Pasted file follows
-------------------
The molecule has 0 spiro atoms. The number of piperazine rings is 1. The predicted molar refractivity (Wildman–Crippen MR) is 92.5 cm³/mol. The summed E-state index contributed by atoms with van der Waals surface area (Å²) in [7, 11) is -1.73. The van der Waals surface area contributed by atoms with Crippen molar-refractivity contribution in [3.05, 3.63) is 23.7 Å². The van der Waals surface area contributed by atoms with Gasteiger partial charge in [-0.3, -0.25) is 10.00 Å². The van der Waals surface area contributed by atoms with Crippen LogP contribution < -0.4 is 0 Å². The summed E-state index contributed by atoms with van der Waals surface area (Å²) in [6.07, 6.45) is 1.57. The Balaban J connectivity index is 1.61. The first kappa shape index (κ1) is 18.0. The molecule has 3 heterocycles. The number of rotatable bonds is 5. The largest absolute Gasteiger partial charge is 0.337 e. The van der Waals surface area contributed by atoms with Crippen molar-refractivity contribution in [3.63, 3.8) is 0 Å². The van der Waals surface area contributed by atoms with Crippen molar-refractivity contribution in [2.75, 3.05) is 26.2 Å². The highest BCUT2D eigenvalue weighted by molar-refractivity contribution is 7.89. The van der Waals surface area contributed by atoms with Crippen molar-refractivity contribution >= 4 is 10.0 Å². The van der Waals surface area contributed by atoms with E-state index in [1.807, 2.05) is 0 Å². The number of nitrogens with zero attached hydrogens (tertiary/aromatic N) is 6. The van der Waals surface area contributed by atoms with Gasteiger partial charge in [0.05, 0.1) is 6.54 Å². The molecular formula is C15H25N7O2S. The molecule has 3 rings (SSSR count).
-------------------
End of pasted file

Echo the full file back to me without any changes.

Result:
The molecule has 0 spiro atoms. The number of piperazine rings is 1. The predicted molar refractivity (Wildman–Crippen MR) is 92.5 cm³/mol. The summed E-state index contributed by atoms with van der Waals surface area (Å²) in [7, 11) is -1.73. The van der Waals surface area contributed by atoms with Crippen molar-refractivity contribution in [3.05, 3.63) is 23.7 Å². The van der Waals surface area contributed by atoms with Gasteiger partial charge in [-0.3, -0.25) is 10.00 Å². The van der Waals surface area contributed by atoms with Crippen LogP contribution < -0.4 is 0 Å². The summed E-state index contributed by atoms with van der Waals surface area (Å²) in [6.07, 6.45) is 1.57. The Balaban J connectivity index is 1.61. The first kappa shape index (κ1) is 18.0. The molecule has 3 heterocycles. The number of rotatable bonds is 5. The largest absolute Gasteiger partial charge is 0.337 e. The van der Waals surface area contributed by atoms with Crippen molar-refractivity contribution in [3.63, 3.8) is 0 Å². The van der Waals surface area contributed by atoms with Crippen molar-refractivity contribution in [2.75, 3.05) is 26.2 Å². The highest BCUT2D eigenvalue weighted by molar-refractivity contribution is 7.89. The van der Waals surface area contributed by atoms with Crippen molar-refractivity contribution >= 4 is 10.0 Å². The van der Waals surface area contributed by atoms with E-state index in [1.807, 2.05) is 0 Å². The number of nitrogens with zero attached hydrogens (tertiary/aromatic N) is 6. The van der Waals surface area contributed by atoms with Gasteiger partial charge in [0.05, 0.1) is 6.54 Å². The molecular formula is C15H25N7O2S. The molecule has 3 rings (SSSR count).